We made our way out of Long Dong and went to the Shi Lin Night Market (市林夜市)。 It was definitely a large night market, but we were not impressed with the lack of food there, especially lack of sweet potato fries. Things were reasonably priced there though, and we bought some t-shirts there for 250 NT a piece. Then we made our way to eat sushi. We went to one of the conveyer belt sushi bars. I enjoyed the food, but I am not but of a sushi expert. We ended up eating 43 plates of sushi between the three of us. Then we stayed at the Shen Went Hotel (神旺飯店). It was nice to have a real shower for once.
On Thursday we took Matt to the airport. He seemed to enjoy his stay and the food grew on him overtime. Then we made our way to the Taipei Zoo. The most unique part about this Zoo it showed all of the Formosan big game animals, and it had pandas. It also had the usual insects, lions, elephants, giraffes, penguins, and children. We wanted to go on the gondola, but it happened to be closed, and the National Palace Museum that we planned to go to that evening closed at 6:30, so we went to the 101 instead. It was impressive to see at night, but not much different from the 85. And we hadn’t ever lived in Taipei so we didn’t really care to be honest. That ended our day. We stayed at our friend’s house that night, then in the morning returned the car; the rental company charged us an extra 700 NT for driving on the highway, but didn’t mention any tickets. Then we took a bus to Kaohsiung, our home, through Ubus 統聯客運, which was about 200 NT cheaper than the train.
On Wednesday we made the long trek to Long Dong 龍洞 where Matt was determined to do some awesome rock climbing. But alas it was raining the whole time, and the sea cliff was too slippery to climb. On a normal day though, the sea cliffs seemed like they would be a great place to climb, some of the cliffs were almost 70 meters high, and there were anchors in the rocks everywhere. We hiked around the beach until we decided we couldn’t go any further, the cliffs were too gnarly. So we went around to the other side of the beach to go to the dragons cave Long Dong. Scott stayed in the car, and I don’t blame him because the trek to the dragons cave was a treacherous one. There was a lot of boulder hopping on the way there, and it was raining, topped with the fact that there was also moss on lots of the rocks. It was fun, but at some points I had to get on all fours to not slip. There was also a small cliff jump which was fun, which I biffed on the way back, but I was fine. The cave was grand and majestic.
Next we went to Sun Moon Lake. It rained the whole time, and it was foggy. We checked out the shops there, but didn’t find anything we particular wanted to buy. We went to the 慈恩塔(Ci En Pagota), but we couldn’t see much because of the fog. And we took a power nap there. Then we went to the main temple on the lake, which was impressive, but not unlike any other temple we had seen. We had enough time, so we decided to go to Lugang （鹿港） from there. It took a while to find the night market in Lugang, but we eventually did. There we found a scroll shop and each bought landscape painting scrolls and had fun bargaining with the owner, and ended up buying scrolls for 500 kuai a piece. We had some delicious shrimp and some good 便當。Then we made our way back to Nantou for the night.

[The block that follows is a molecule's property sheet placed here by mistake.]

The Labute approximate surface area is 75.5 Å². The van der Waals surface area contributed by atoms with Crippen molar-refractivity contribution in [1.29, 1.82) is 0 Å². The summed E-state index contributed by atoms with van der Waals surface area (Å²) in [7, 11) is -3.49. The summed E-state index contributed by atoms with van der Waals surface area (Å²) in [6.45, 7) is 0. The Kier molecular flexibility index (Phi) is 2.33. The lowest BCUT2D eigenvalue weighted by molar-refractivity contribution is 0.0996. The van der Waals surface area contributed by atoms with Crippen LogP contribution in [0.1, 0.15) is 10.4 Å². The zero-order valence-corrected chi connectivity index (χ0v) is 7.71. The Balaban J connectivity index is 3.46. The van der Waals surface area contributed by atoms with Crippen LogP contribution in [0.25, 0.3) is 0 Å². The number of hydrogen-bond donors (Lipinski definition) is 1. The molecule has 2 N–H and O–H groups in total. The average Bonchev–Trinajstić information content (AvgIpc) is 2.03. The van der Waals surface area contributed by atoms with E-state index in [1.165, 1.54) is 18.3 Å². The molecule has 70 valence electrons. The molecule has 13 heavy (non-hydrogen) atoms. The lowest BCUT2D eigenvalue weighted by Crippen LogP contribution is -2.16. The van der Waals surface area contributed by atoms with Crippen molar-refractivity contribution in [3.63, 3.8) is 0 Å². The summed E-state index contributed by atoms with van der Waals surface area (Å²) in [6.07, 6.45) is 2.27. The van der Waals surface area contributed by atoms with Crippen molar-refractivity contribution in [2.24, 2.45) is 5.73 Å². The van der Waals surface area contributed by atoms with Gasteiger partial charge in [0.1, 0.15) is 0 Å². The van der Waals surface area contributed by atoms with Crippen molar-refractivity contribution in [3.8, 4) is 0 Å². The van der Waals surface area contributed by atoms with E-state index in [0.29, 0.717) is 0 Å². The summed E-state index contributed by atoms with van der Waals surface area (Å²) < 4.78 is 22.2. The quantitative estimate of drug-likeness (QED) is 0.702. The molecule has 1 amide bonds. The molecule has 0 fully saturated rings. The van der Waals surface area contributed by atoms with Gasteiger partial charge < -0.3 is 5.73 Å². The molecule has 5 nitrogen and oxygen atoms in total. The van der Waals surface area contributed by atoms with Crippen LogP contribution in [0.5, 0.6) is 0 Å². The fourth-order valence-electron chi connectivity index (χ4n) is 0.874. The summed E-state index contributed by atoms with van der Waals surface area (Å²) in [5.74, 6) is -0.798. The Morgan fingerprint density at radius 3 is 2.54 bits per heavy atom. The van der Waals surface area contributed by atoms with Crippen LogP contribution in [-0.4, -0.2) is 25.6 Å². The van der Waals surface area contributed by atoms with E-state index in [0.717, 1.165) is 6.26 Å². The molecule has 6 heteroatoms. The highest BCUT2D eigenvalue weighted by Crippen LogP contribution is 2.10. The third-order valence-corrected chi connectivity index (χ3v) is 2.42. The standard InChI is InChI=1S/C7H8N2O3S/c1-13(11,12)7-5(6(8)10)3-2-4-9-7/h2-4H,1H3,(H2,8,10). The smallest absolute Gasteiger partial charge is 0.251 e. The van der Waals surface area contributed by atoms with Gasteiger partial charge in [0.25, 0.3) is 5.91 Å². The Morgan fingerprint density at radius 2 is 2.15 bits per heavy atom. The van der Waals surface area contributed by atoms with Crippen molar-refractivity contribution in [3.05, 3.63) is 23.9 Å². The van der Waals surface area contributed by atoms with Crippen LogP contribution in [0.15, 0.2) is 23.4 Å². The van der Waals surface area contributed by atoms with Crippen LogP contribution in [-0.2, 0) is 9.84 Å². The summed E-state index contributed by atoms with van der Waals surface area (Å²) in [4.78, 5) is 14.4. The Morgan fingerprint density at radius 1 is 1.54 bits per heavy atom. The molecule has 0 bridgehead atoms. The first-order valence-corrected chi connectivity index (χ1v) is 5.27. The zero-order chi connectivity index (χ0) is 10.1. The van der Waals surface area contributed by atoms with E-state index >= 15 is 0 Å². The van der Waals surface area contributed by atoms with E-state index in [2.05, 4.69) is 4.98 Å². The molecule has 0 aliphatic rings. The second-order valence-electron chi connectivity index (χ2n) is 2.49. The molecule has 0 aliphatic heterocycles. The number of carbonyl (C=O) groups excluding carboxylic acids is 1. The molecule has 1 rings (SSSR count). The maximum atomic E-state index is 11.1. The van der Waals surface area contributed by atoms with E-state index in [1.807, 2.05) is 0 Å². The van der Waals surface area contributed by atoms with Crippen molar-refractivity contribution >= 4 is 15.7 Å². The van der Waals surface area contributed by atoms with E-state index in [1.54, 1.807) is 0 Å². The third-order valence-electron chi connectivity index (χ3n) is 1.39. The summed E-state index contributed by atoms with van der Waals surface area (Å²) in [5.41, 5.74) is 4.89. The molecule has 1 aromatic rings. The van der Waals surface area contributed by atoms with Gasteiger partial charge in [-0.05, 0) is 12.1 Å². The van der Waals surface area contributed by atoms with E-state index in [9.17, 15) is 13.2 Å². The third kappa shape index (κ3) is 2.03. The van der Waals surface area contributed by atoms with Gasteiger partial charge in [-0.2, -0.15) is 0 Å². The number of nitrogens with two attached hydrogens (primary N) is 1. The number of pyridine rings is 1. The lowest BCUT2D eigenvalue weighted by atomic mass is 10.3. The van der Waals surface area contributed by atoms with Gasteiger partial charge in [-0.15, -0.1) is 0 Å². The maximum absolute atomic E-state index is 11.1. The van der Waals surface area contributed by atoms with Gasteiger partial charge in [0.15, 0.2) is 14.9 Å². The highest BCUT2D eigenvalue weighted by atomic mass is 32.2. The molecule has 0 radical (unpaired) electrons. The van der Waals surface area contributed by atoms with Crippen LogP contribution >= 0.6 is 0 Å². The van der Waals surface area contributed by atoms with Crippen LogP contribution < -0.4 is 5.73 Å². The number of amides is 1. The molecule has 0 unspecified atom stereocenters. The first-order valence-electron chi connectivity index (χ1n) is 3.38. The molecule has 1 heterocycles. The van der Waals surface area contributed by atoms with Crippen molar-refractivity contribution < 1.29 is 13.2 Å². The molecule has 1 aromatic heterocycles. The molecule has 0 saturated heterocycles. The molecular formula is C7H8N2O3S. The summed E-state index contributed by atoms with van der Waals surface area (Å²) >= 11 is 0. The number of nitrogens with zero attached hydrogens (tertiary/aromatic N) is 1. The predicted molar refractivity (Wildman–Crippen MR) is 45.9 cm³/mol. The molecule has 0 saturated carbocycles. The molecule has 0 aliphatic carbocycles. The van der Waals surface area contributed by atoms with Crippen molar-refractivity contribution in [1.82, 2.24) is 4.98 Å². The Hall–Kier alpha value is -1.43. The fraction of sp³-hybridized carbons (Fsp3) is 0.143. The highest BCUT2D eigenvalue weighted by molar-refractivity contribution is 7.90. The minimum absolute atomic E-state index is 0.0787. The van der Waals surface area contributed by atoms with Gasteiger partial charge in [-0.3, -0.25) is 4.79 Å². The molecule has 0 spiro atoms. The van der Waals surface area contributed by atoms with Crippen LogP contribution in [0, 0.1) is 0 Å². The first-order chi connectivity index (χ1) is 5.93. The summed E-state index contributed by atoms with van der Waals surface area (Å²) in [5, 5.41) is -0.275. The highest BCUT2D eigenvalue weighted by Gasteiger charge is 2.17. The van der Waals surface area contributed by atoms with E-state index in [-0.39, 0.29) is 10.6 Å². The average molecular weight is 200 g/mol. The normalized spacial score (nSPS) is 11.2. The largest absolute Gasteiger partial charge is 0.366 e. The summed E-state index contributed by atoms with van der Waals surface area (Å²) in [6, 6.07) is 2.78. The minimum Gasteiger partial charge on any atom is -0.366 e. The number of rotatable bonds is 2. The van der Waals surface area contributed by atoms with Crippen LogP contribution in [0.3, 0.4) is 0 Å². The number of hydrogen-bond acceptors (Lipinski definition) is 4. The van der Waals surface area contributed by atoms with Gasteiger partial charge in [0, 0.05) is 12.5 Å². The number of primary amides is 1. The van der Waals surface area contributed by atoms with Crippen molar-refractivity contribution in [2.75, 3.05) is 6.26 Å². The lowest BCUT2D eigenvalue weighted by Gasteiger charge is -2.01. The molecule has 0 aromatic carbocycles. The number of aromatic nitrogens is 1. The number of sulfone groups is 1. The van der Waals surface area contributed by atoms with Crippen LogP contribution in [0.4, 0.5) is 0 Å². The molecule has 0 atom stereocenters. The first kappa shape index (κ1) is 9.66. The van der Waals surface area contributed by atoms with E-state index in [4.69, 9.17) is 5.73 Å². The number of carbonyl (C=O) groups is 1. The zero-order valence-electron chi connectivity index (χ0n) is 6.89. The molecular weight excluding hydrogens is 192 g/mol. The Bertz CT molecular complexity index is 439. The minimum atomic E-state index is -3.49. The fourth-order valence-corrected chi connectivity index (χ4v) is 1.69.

Next we made our way to a Buddhist monetary with a nice view of Nantou, but which we agreed shouldn’t have been the place of a certain mission Christmas picture. It was not that special. Then we went to the sky bridge in Nantou; there was nice views of Yuanlin and the high speed train there (猴探井天空之橋Houtanjing Street, Nantou City, Nantou County, 540). But it seemed like a place just to take advantage of Chinese tourists. Finally we ate a fine hotpot in Nantou and called it a day.
Tuesday we made our way to Puli to see the Zhong Tai Shan （中台山）. It was an impressively tall Buddhist temple made by the same architect who designed the 101. We had to wait an hour for the guided tour, but it was worth it. There was a monk there who gave us an English tour. It was interesting to hear the meaning behind the many statues and emblems in the building. We got to go to the upper levels where people normally don’t get to go, probably because we are white. There was an impressive white room as well as a full size wooden pagoda behind a glass curtain. Toward the end of the tour, another monk took us aside and told us the tour was over. We didn’t know if it was because they promised the tour would only be an hour or we were being too disrespectful or because we weren’t Buddhist. We will never know, and we will forever be wierded out.